Indiana Divorce Guide

Legal Separation

Filing for and getting a Legal Separation does not end the marriage. SeparationThe legal separation looks just like a divorce, however. In each case for legal separation, the custody of the children, the amount of child support and alimony, the division of property and the responsibility for the payment of debts must be resolved in the separation agreement, filed before the court and approved. In an action for legal separation, the court may grant a decree for a separation of the parties to the marriage for a period not to exceed one (1) year if the court finds that:

  • conditions in or circumstances of the marriage make it currently intolerable for both parties to live together
  • the marriage should be maintained, and
  • neither party has filed a petition or counter petition for dissolution of marriage
finger pointing rightDivorce Tip Interested in out smarting the soon-to-be-ex? If you cannot afford a high-powered attorney but your ex can, you can go visit all the high-powered attorney’s offices in your area, and interview any lawyer there. After your interview, your ex may not at any time after that hire a divorce attorney from that law firm. Schedule an interview with all high-priced law firms so that a conflict of interest will be established if your ex decides later to interview there. Heh.

In an action for dissolution of marriage or legal separation, either party may file a motion for any of the following:

  • Temporary maintenance
  • Temporary support or custody of a child of the marriage entitled to support
  • Possession of property
  • Counseling
  • A protective order
If there is a chance your Ex will try to manipulate you or the kids with the visitation schedule, put an on-line Parenting Plan in place. Nothing stops the game-playing like a schedule in black and white. Simply tell your Ex that in order for the schedule to be changed, it must be discussed and agreed to; otherwise it is not changing.

As a part of a motion for temporary maintenance, for support or custody of a child, or for possession of property, either party may request the court to issue a temporary restraining order:

  • restraining any person from transferring, encumbering, concealing, or in any way disposing of any property, except in the usual course of business or for the necessities of life; or
  • granting temporary possession of property to either party. [IC 31-15-4-3]
Preliminary hearing of petition for temporary support or custody of child

The court will immediately schedule a preliminary hearing upon the filing of a petition for: (1) temporary child support; or (2) temporary custody of a child entitled to support. [IC 31-15-4-5] Either party may request a protective order (Temporary Restraining Order) to prevent domestic or family violence at any time during the dissolution of marriage or legal separation action by filing a petition in the court in which the case is pending. If the petitioner requests an ex parte protective order, the court will immediately: review the request and if required, set a hearing.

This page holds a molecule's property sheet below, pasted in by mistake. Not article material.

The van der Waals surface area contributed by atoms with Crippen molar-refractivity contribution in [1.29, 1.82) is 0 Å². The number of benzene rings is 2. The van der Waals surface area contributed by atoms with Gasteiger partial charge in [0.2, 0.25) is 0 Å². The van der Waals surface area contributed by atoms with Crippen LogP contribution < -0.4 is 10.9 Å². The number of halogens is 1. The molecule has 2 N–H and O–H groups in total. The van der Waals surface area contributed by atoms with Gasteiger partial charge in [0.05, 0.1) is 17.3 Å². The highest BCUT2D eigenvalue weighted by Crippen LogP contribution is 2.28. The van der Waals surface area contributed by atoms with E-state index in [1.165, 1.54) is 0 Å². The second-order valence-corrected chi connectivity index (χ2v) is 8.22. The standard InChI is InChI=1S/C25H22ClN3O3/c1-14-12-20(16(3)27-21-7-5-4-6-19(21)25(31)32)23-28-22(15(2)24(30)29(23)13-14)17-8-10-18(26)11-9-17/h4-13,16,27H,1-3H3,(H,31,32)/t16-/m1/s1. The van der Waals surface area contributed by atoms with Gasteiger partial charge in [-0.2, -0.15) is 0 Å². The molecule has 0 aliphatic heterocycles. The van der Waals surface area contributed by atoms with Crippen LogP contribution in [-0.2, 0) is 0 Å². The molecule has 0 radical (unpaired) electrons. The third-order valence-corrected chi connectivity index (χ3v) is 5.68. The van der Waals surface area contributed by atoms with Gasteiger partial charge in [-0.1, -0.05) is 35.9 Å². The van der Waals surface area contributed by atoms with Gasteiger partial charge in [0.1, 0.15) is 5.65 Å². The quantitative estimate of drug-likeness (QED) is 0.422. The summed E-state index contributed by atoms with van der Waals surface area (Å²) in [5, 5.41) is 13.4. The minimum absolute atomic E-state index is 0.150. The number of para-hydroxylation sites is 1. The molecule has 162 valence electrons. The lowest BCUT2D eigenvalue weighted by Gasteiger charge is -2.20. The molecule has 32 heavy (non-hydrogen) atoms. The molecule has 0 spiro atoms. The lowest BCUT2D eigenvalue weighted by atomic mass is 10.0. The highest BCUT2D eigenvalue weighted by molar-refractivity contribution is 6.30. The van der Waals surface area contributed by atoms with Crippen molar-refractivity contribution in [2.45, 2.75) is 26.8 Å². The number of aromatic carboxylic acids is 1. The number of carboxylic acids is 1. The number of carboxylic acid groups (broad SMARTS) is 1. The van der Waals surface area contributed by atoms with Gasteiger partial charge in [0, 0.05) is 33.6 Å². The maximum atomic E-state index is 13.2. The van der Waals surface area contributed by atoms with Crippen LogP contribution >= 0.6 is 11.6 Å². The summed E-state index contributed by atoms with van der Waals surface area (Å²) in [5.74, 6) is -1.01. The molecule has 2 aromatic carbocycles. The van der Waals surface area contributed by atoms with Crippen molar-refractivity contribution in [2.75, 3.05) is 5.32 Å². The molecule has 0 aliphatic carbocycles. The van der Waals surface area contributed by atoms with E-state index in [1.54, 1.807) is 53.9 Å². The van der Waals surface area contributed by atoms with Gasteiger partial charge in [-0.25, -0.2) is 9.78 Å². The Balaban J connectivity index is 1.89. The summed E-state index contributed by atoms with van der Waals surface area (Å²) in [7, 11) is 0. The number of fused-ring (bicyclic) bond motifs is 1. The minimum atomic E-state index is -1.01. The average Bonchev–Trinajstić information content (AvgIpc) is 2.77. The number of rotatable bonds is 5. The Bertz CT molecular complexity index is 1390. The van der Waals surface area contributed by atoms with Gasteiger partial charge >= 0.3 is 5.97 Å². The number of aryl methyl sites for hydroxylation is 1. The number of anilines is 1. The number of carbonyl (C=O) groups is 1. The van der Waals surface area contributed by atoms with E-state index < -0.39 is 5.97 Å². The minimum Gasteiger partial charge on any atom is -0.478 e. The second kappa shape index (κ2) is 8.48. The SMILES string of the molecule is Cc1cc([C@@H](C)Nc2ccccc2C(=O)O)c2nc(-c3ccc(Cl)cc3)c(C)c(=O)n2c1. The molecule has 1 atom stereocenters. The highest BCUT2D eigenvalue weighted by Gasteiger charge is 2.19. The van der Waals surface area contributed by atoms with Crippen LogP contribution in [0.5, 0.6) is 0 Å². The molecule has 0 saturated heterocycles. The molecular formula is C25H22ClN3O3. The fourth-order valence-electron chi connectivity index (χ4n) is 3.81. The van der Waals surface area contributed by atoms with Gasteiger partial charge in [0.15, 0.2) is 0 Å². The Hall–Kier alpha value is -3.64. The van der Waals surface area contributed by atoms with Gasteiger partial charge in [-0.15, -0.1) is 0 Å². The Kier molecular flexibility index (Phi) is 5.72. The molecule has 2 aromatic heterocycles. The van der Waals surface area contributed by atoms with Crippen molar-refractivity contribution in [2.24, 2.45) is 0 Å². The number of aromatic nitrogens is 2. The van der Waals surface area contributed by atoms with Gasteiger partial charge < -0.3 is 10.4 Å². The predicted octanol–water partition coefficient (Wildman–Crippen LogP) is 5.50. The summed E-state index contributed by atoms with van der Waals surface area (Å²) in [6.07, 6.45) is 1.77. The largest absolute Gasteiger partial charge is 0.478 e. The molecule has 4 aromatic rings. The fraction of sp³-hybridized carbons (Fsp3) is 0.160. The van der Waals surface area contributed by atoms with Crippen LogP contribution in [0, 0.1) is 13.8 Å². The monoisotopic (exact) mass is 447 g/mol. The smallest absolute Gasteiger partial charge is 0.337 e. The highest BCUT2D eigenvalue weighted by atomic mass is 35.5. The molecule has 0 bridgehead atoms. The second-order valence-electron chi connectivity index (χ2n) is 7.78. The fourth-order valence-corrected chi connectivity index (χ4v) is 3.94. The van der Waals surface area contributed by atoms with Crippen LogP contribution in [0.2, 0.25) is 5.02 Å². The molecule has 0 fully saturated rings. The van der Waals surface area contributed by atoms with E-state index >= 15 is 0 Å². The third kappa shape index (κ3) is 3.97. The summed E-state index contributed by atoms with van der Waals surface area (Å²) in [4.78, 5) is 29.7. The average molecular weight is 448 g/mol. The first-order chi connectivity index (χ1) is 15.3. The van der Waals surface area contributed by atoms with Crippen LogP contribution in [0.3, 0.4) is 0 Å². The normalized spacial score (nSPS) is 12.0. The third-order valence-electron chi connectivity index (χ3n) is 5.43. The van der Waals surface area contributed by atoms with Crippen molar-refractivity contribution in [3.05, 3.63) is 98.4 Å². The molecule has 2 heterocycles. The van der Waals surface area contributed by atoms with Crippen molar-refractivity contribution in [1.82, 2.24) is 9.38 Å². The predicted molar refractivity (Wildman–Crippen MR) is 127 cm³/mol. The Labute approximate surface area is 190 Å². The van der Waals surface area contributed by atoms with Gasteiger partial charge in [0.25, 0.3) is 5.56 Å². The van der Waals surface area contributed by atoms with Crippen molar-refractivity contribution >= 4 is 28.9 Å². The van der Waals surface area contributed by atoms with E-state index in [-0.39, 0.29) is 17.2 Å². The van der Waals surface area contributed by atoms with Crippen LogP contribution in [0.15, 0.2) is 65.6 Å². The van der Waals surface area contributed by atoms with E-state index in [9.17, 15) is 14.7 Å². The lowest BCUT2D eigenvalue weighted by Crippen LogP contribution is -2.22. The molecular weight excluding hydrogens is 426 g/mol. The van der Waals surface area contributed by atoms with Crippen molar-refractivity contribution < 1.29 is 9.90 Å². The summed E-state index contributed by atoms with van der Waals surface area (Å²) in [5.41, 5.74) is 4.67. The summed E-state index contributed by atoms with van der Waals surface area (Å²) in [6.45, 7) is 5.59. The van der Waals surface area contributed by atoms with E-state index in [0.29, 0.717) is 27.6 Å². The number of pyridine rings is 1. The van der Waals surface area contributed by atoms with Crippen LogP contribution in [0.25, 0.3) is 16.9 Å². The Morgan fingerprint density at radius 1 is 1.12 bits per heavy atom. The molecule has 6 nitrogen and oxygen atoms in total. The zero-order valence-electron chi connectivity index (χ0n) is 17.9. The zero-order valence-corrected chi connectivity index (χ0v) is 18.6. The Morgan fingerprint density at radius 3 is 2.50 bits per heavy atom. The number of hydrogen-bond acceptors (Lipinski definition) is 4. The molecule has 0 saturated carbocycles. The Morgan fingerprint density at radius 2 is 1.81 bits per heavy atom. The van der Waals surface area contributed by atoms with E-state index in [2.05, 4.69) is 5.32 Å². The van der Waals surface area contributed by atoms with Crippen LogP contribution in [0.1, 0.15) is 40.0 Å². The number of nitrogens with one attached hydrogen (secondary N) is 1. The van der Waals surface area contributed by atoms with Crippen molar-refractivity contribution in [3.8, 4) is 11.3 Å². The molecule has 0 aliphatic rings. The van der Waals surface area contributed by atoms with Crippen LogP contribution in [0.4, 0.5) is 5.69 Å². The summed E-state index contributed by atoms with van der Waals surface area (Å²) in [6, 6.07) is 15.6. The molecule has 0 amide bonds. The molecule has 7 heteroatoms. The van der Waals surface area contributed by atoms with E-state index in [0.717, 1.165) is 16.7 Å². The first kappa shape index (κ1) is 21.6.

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The protective order may:
  • Restrain any person from transferring, encumbering, concealing, or in any way disposing of any property, except in the usual course of business or for the necessities of life, or
  • Grant temporary possession of property to either party.

A request for temporary maintenance, support or custody of a Legal separationchild, or possession of property will be set for hearing by the court. The court may issue an order for temporary maintenance or support and will require that the support payments be made through the clerk of the circuit court as trustee for remittance to the person entitled to receive benefits, unless the court has reasonable grounds for providing or approving another method of payment. The court may require that one or both parties seek counseling, with or without their consent. This provisional order expires when the final decree is entered subject to right of appeal or the petition for dissolution or legal separation is dismissed. Counseling – The court may require the parties to seek counseling for themselves or for a child of the parties under such terms and conditions that the court considers appropriate if:

  • either party makes a motion for counseling in an effort to improve conditions of their marriage
  • a party, the child of the parties, the child’s guardian ad litem or court appointed special advocate, or the court makes a motion for counseling for the child, or
  • the court makes a motion for counseling for parties who are the parents of a child less than eighteen (18) years of age. [IC 31-15-4-9]
Residency Requirements

No divorce will be granted unless one of the parties has established residency in Indiana or that one party lived in Indiana for at least 6 months or is a member of the Armed Services and is stationed outside of Indiana. In summary a party must be: a resident of the county; or stationed at a United States military installation within the county; where the petition is filed for three months immediately preceding the filing of the divorce papers. [IC 31-15-2-6 et. seq.]

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